Banco Popular’s Complex RE Clean Up Continues
24 November 2016 – Expansión
Popular was the most profitable bank in Spain’s financial sector until it decided that it did not want to get left behind in the real estate development business. The problem is that it joined the party too late, when the real estate bubble had already begun to burst (….). The result is that, several years after the outbreak of the crisis…Popular is the bank with the highest proportion of toxic real estate assets on its balance sheet. It also has one of the lowest levels of coverage. The bank’s total real estate exposure amounted to €25,376 million in September, with a coverage ratio of 35%.
In this context, the essential axis of Popular’s clean up plan, designed by the heads of the bank and approved by the supervisory bodies, placed the emphasis on the €2,500 million capital increase that was carried out in June (to reduce the bank’s installed capacity by closing branches and reducing the staff), and, above all, on increasing the coverage for toxic assets to bring the entity in line with the rest of the sector, in such a way that it would make it easier for it to divest these assets.
That is what the entity is looking to carry out with its project to create a separate real estate company using some of its assets. Ownership of those assets will transfer from the bank directly into the hands of the financial institution’s shareholders.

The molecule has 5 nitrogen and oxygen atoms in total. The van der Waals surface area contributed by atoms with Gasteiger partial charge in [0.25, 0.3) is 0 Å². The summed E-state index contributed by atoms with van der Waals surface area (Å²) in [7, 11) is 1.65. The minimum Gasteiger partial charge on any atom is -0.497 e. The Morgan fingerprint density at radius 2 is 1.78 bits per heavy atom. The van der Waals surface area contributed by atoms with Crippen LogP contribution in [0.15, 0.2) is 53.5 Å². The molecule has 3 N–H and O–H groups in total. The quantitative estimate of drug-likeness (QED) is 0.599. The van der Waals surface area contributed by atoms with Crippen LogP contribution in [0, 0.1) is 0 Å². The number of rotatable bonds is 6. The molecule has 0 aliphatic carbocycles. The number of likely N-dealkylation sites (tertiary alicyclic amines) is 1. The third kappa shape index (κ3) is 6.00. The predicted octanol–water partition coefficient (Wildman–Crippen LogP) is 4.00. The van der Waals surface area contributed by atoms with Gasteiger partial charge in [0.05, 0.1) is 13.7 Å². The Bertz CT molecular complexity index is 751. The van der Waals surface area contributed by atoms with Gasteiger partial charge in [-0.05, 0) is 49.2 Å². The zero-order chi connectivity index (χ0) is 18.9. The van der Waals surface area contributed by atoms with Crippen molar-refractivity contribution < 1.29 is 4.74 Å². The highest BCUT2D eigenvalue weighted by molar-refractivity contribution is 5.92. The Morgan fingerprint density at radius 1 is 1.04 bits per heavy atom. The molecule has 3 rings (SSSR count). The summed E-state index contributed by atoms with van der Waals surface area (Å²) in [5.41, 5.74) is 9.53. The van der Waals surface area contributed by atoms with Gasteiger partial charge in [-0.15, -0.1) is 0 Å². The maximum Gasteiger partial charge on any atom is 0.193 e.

But now, data provided by Popular, when it presented its results for the third quarter, has revealed that the net debt of the real estate and associated businesses amounted to €15,518 million in September and that the provisions amounted to €9,858 million. The total exposure therefore amounted to €25,376 million and the coverage afforded by those provisions stood at around 35%. The rest of the financial sector has provisions to cover up to 50% of their respective exposures.
The bank’s plan is to reduce its non-profitable assets by 45% by 2018 and for the coverage of its toxic assets to increase to 50%. In fact, sources at the bank say that the latter was fulfilled at the end of October (…).
The constitution of these new provisions should facilitate both retail sales, as well as the sale of portfolios of toxic real estate assets, because the entity will be able to sell at more competitive prices in the market without incurring fresh losses in its income statement. The new provisions should also allow the headline figures to be outlined for the real estate company that is pending approval by the financial supervisors and the CNMV. Undoubtedly, when authorisation is granted and the bank ceases to be the owner of real estate assets amounting to €6,000 million (book value), it will represent a huge relief for the bank’s future quarterly results.
However, the question is whether that will be sufficient, or not, for investors to consider that Popular is undertaking the clean up process at the right pace and will ever return to profitability.
Whilst decreasing the volume of toxic assets by €6,000 million involves significant effort, even once that hard work has been completed, the entity will still have a high volume of problem assets on its balance sheet, between €19,000 million and €20,000 million, according to its own accounts. The bank will have two years to reduce its exposure to the real estate and associated sectors by €5,400 million if it is to achieve the established objective of reducing this caption of its balance sheet by 45% with respect to its current level.
Original story: Expansión (by Salvador Arancibia)
Translation: Carmel Drake